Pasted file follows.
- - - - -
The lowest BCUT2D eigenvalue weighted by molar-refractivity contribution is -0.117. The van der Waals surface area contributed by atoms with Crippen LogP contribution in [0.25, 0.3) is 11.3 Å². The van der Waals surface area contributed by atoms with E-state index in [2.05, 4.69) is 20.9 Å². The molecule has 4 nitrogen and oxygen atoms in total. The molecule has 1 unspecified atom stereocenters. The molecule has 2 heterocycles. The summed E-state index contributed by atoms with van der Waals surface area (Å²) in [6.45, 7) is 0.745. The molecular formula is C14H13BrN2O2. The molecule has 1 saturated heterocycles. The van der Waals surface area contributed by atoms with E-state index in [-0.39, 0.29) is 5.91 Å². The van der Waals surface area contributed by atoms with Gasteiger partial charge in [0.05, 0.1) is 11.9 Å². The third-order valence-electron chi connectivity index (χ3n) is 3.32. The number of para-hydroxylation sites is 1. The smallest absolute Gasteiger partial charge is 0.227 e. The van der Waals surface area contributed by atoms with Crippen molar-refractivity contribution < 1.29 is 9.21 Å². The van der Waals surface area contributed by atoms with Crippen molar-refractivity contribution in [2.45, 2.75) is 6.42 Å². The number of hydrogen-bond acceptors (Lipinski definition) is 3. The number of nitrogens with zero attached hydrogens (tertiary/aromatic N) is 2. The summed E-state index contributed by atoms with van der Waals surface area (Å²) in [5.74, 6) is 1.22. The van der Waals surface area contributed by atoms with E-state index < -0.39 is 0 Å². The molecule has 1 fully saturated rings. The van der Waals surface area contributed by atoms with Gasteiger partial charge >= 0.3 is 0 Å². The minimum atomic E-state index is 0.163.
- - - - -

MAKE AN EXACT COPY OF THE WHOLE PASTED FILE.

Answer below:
The lowest BCUT2D eigenvalue weighted by molar-refractivity contribution is -0.117. The van der Waals surface area contributed by atoms with Crippen LogP contribution in [0.25, 0.3) is 11.3 Å². The van der Waals surface area contributed by atoms with E-state index in [2.05, 4.69) is 20.9 Å². The molecule has 4 nitrogen and oxygen atoms in total. The molecule has 1 unspecified atom stereocenters. The molecule has 2 heterocycles. The summed E-state index contributed by atoms with van der Waals surface area (Å²) in [6.45, 7) is 0.745. The molecular formula is C14H13BrN2O2. The molecule has 1 saturated heterocycles. The van der Waals surface area contributed by atoms with E-state index in [-0.39, 0.29) is 5.91 Å². The van der Waals surface area contributed by atoms with Gasteiger partial charge in [0.05, 0.1) is 11.9 Å². The third-order valence-electron chi connectivity index (χ3n) is 3.32. The number of para-hydroxylation sites is 1. The smallest absolute Gasteiger partial charge is 0.227 e. The van der Waals surface area contributed by atoms with Crippen molar-refractivity contribution < 1.29 is 9.21 Å². The van der Waals surface area contributed by atoms with Crippen molar-refractivity contribution in [2.45, 2.75) is 6.42 Å². The number of hydrogen-bond acceptors (Lipinski definition) is 3. The number of nitrogens with zero attached hydrogens (tertiary/aromatic N) is 2. The summed E-state index contributed by atoms with van der Waals surface area (Å²) in [5.74, 6) is 1.22. The van der Waals surface area contributed by atoms with E-state index < -0.39 is 0 Å². The molecule has 1 fully saturated rings. The van der Waals surface area contributed by atoms with Gasteiger partial charge >= 0.3 is 0 Å². The minimum atomic E-state index is 0.163.